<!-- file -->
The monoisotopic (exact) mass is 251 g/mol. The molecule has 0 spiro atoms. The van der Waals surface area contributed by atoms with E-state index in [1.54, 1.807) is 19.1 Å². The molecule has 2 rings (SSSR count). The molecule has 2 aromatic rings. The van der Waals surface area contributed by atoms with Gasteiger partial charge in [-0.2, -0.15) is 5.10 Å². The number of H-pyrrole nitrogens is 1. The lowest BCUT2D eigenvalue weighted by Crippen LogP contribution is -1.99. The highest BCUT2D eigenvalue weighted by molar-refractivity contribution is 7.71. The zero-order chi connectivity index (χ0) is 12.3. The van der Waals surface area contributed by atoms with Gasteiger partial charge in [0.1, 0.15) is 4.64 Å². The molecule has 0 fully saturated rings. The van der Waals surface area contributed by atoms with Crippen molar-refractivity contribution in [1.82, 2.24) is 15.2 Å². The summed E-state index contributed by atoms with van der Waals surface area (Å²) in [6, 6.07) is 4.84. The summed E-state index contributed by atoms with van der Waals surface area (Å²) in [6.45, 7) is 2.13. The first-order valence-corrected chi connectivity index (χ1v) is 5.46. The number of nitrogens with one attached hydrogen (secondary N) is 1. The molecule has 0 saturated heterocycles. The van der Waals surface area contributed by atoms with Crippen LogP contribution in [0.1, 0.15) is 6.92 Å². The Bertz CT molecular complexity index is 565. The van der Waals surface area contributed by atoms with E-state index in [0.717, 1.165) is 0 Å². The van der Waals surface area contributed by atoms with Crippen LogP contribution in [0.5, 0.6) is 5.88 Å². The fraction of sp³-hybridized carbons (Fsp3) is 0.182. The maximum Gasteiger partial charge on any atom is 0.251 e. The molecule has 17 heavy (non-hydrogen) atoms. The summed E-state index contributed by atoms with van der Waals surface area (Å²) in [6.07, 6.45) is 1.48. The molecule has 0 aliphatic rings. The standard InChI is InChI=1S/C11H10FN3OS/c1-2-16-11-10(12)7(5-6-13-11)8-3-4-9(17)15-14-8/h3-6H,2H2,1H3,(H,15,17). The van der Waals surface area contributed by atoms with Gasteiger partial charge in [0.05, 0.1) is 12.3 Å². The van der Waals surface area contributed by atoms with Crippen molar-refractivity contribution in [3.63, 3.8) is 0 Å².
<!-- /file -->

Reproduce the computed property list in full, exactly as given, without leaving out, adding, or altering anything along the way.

The monoisotopic (exact) mass is 251 g/mol. The molecule has 0 spiro atoms. The van der Waals surface area contributed by atoms with E-state index in [1.54, 1.807) is 19.1 Å². The molecule has 2 rings (SSSR count). The molecule has 2 aromatic rings. The van der Waals surface area contributed by atoms with Gasteiger partial charge in [-0.2, -0.15) is 5.10 Å². The number of H-pyrrole nitrogens is 1. The lowest BCUT2D eigenvalue weighted by Crippen LogP contribution is -1.99. The highest BCUT2D eigenvalue weighted by molar-refractivity contribution is 7.71. The zero-order chi connectivity index (χ0) is 12.3. The van der Waals surface area contributed by atoms with Gasteiger partial charge in [0.1, 0.15) is 4.64 Å². The molecule has 0 fully saturated rings. The van der Waals surface area contributed by atoms with Crippen molar-refractivity contribution in [1.82, 2.24) is 15.2 Å². The summed E-state index contributed by atoms with van der Waals surface area (Å²) in [6, 6.07) is 4.84. The summed E-state index contributed by atoms with van der Waals surface area (Å²) in [6.45, 7) is 2.13. The first-order valence-corrected chi connectivity index (χ1v) is 5.46. The number of nitrogens with one attached hydrogen (secondary N) is 1. The molecule has 0 saturated heterocycles. The van der Waals surface area contributed by atoms with Crippen LogP contribution in [0.1, 0.15) is 6.92 Å². The Bertz CT molecular complexity index is 565. The van der Waals surface area contributed by atoms with E-state index in [0.717, 1.165) is 0 Å². The van der Waals surface area contributed by atoms with Crippen LogP contribution in [0.5, 0.6) is 5.88 Å². The fraction of sp³-hybridized carbons (Fsp3) is 0.182. The maximum Gasteiger partial charge on any atom is 0.251 e. The molecule has 17 heavy (non-hydrogen) atoms. The summed E-state index contributed by atoms with van der Waals surface area (Å²) in [6.07, 6.45) is 1.48. The molecule has 0 aliphatic rings. The standard InChI is InChI=1S/C11H10FN3OS/c1-2-16-11-10(12)7(5-6-13-11)8-3-4-9(17)15-14-8/h3-6H,2H2,1H3,(H,15,17). The van der Waals surface area contributed by atoms with Gasteiger partial charge in [0.05, 0.1) is 12.3 Å². The van der Waals surface area contributed by atoms with Crippen molar-refractivity contribution in [3.63, 3.8) is 0 Å².